So here is what I have understood based on my experimentations.
Notarisation is done to avoid getting the file getting quaratined(which is just a file attribute) when the file is downloaded from the internet.
So if a file is not notarised it is quarantined when you download it and then all sorts of issues popup with the Gatekeeper.
InDesign plugins don't need to be signed per se(I have not been able to test it to be totally sure). Since the normal mode of transferring the file from one machine to another is via the network/browser download it gets quarantined if not notarised.
If you use something like curl to transfer the plugin from one machine to another, you should be able to run your unsigned plugin as well. Although I have not tried this due to limited availiblity of no. of MAC's to me.
Notarisation can only be done on a signed entity
So now you sign the plugin, but notarisation can't be done on folder it can only be done on pkg, dmg or zip's. So in turn you create one of these. Barring zip you again will have to sign it before notarisation and for that you use a different signing certificate.
So the crux is everything inside the pkg, dmg, zip needs to be signed. Then the pkg, dmg needs to be signed and then they are notarised to bypass the Gatekeeper check.
Signing is needed because notarisation can't proceed without it.
If you want to avoid all this rigmarole of signing/notarisation avoid using browsers to download your installers/plugins and you should be good.
I hope this makes sense. These are my personal observations/inferences, I may be wrong on some points and am all ears to someone who wants to share their story.
P.S.:- I also concur that Adobe documentation would have been more helpful if they added some more explanation or context to it.
P.P.S:- Don't try too much time understanding whether this is needed or not, because I am quite sure Apple will sooner or later make it increasingly difficult to bypass this. So it's better to sign/notarise it and get it over with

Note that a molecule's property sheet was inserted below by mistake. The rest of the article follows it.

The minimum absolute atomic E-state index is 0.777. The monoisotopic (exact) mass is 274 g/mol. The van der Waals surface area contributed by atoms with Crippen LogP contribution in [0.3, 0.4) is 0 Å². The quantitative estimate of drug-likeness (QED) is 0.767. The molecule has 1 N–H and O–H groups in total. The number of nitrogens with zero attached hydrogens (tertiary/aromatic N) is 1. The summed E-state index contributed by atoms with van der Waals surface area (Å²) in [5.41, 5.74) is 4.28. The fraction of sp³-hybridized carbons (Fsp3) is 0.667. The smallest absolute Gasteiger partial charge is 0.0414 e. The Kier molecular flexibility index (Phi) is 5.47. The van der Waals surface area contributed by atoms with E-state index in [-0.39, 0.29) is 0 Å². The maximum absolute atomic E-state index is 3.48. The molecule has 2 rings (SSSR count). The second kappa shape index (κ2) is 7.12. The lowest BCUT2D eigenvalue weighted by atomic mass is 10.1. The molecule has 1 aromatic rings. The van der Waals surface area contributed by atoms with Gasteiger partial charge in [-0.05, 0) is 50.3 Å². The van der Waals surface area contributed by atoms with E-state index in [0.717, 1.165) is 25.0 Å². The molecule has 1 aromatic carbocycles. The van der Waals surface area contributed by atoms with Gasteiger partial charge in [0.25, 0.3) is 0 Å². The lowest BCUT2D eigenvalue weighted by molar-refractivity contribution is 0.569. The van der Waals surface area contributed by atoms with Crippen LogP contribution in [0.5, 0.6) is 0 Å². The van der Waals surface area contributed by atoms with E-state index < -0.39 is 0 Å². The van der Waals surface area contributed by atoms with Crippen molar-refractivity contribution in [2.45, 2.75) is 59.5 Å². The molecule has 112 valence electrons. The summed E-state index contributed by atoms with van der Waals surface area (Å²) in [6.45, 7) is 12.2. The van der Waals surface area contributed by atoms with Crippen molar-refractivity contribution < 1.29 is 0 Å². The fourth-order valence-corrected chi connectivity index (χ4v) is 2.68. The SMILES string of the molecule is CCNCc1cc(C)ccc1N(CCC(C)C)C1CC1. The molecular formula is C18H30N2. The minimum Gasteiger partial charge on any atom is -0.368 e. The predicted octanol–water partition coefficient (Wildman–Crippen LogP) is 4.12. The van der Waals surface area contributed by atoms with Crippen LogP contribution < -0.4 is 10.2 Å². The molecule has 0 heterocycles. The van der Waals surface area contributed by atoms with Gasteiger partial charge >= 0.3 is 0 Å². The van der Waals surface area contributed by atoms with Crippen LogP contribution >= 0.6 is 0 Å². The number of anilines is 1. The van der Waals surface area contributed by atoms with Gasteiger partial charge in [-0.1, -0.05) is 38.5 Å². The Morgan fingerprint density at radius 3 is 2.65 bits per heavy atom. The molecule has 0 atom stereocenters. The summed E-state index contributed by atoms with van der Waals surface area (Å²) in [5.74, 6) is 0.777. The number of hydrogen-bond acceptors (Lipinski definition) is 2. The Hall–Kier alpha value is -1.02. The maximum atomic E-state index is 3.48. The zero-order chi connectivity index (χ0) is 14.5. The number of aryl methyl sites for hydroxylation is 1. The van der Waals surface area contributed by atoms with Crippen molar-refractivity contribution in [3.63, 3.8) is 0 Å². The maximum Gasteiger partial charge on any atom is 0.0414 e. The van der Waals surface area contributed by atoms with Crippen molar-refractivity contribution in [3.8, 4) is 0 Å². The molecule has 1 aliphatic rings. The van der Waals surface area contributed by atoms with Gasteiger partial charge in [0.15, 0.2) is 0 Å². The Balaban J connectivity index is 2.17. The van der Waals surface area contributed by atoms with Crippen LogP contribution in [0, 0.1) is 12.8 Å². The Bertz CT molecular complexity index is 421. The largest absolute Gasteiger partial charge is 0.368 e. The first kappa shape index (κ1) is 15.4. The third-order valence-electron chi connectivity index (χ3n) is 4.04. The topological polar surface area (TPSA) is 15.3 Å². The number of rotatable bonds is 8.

I'm curious if you received an answer that satisfies your question. I'm running into similar confusion as to what exact steps are needed to notarize and sign multiple plug-ins that get zip'd for transfer to a customer. I've built and signed on one Mac and can use them on that Mac since they were signed using it. But when I copy them to another Mac through an internal connection, whether as plug-in or as a zip'd file containing the plug-in it complains that they aren't valid. While I've worked with InDesign plug-ins for quite a while it has primarily been using PCs and not as versed in necessary steps to do proper natorizing and signing for M1 Mac development using Xcode or command line functions. I've read the document you referenced but as you stated, "seems to be confusingly worded" and the things I've tried have not been successful.
I'm hoping you or someone else can offer a clearer step-by-step process of how to notarize and code sign plug-ins directly and/or the zip file in which they are placed for Macs in order to avoid being flagged for quarantine.
Did you read my post above? That should clear out some confusion for you, if not then list specifically what aspects are unclear/confusing to you I will see if I know the answers to it else someone else would possibly chime in.
Now regarding the steps to use, I follow the following steps and it has not troubled me so far.
Avoid using zip as the format to ship the plugins because you can't staple the notarization ticket on a zip file and if the destination computer does not have access to internet then things could go sideways.
Better is to use a dmg file instead of zip and dmg can be stapled. Use command hdutil
Codesign your plugin during build in XCode, using the Developer ID Application Certificate.
Create dmg as stated above, sample command would be
hdiutil create -srcFolder source MyPlugin.dmg
Codesign the dmg, using the Developer ID Application Certificate. Sample command below
codesign --sign "Developer ID Application: <you full id>" --timestamp ./MyPlugin.dmg